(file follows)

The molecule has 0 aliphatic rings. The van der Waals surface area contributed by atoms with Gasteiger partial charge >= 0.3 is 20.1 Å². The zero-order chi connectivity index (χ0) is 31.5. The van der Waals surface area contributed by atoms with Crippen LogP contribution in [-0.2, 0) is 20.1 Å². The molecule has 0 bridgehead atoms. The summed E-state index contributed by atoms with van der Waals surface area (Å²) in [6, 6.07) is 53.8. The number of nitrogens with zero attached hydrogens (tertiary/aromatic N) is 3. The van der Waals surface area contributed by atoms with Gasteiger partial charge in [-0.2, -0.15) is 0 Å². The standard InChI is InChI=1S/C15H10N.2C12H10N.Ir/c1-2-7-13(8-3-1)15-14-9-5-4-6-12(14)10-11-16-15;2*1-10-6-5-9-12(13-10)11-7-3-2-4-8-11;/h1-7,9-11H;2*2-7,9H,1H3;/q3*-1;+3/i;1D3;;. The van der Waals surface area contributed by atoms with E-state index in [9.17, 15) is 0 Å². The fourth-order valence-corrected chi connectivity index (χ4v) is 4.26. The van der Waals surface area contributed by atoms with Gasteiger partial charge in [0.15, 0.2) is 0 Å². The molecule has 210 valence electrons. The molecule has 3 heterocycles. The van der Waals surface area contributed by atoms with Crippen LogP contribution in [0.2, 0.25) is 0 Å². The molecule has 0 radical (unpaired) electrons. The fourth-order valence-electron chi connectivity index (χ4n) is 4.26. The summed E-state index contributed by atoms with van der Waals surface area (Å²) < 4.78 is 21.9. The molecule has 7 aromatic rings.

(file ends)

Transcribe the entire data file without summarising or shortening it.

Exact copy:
The molecule has 0 aliphatic rings. The van der Waals surface area contributed by atoms with Gasteiger partial charge >= 0.3 is 20.1 Å². The zero-order chi connectivity index (χ0) is 31.5. The van der Waals surface area contributed by atoms with Crippen LogP contribution in [-0.2, 0) is 20.1 Å². The molecule has 0 bridgehead atoms. The summed E-state index contributed by atoms with van der Waals surface area (Å²) in [6, 6.07) is 53.8. The number of nitrogens with zero attached hydrogens (tertiary/aromatic N) is 3. The van der Waals surface area contributed by atoms with Gasteiger partial charge in [-0.2, -0.15) is 0 Å². The standard InChI is InChI=1S/C15H10N.2C12H10N.Ir/c1-2-7-13(8-3-1)15-14-9-5-4-6-12(14)10-11-16-15;2*1-10-6-5-9-12(13-10)11-7-3-2-4-8-11;/h1-7,9-11H;2*2-7,9H,1H3;/q3*-1;+3/i;1D3;;. The van der Waals surface area contributed by atoms with E-state index in [9.17, 15) is 0 Å². The fourth-order valence-corrected chi connectivity index (χ4v) is 4.26. The van der Waals surface area contributed by atoms with Gasteiger partial charge in [0.15, 0.2) is 0 Å². The molecule has 210 valence electrons. The molecule has 3 heterocycles. The van der Waals surface area contributed by atoms with Crippen LogP contribution in [0.2, 0.25) is 0 Å². The molecule has 0 radical (unpaired) electrons. The fourth-order valence-electron chi connectivity index (χ4n) is 4.26. The summed E-state index contributed by atoms with van der Waals surface area (Å²) < 4.78 is 21.9. The molecule has 7 aromatic rings.